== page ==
This would apply not only to policy-makers and to CEOs, but all people significantly associated with the project, from engineers who design destructive artifacts and accountants who find ways to pay for them to marketers who advertise them and bureaucrats who sign off on them. Bureaucracies (of which corporations are one form) have as one of their primary functions the dispersal of accountability—I didn’t do anything wrong! I was just doing my job! I was just making the trains run on time. Nevermind the trains were heading to death camps. If you’re a forester for the U.S. Forest Service and you truly believe that a clearcut won’t cause an increase in sediment in the stream below, you shouldn’t mind risking your own life as well as those of the endangered salmon who will be extirpated when your clearcut does what we all (probably including even you) knew it would all along—cause increased sedimentation. And how’s this for a novel idea—if you don’t believe it, you shouldn’t sign off on it. If bureaucracies disperse accountability, then if we are to survive, accountability needs to be re-gathered.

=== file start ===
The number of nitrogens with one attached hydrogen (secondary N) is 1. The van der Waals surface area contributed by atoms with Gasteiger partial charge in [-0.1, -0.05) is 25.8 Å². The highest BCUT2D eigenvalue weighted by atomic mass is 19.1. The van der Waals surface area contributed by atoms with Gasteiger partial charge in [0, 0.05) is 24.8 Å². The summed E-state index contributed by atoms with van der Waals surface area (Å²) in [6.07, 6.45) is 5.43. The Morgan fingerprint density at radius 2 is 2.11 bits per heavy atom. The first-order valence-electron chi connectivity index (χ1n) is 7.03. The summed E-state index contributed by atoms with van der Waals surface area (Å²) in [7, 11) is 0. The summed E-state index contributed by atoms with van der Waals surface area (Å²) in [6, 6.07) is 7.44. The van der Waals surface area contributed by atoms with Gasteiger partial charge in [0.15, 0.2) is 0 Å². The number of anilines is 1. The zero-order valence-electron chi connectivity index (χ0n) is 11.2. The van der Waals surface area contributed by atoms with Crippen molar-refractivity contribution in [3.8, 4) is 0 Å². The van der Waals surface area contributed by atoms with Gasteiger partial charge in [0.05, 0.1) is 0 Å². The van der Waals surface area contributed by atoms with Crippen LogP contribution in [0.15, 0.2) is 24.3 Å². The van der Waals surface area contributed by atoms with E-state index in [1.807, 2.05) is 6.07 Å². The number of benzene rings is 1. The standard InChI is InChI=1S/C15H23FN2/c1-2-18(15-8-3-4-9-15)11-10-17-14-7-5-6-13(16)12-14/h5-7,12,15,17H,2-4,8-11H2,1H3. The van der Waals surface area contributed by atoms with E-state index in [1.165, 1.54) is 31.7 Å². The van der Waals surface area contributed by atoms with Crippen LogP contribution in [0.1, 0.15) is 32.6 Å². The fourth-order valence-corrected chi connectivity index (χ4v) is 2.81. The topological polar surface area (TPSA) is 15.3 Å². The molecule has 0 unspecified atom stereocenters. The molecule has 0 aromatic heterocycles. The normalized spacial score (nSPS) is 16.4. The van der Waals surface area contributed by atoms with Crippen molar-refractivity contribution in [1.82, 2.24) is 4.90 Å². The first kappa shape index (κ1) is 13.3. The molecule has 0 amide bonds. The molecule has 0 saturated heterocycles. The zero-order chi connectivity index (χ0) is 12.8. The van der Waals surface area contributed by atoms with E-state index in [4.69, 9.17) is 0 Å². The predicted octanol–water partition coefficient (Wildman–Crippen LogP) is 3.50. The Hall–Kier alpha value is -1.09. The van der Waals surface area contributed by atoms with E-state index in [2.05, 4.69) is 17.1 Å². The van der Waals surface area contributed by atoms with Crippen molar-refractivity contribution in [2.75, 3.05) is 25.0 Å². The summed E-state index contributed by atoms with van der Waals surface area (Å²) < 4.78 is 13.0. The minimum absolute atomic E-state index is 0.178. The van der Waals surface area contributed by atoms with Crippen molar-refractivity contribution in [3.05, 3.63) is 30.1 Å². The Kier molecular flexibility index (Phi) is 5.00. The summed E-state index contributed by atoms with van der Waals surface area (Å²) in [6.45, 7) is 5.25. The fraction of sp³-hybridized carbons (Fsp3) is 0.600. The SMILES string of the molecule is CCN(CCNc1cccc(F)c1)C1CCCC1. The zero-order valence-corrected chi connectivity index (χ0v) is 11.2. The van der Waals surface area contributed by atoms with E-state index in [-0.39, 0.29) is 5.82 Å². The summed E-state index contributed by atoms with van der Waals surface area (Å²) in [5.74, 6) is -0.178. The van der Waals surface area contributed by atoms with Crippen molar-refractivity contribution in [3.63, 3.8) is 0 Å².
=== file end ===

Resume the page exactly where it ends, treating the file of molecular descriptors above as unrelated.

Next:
This suggestion isn’t even all that radical—there exists significant legal precedent—if you and I are hired by a third party to rob a bank, and someone dies because of our actions, in many states all three of us can face the death penalty, even if you were the triggerman and all I did was drive. Further, Warren Anderson was tried in absentia in India, and sentenced to hang. The U.S., however, refused to extradite this mass murderer, whose actions are directly responsible for the deaths of at least 8,000 human beings (I’m intentionally being conservative in my estimates—estimates of the deaths run into the hundreds of thousands).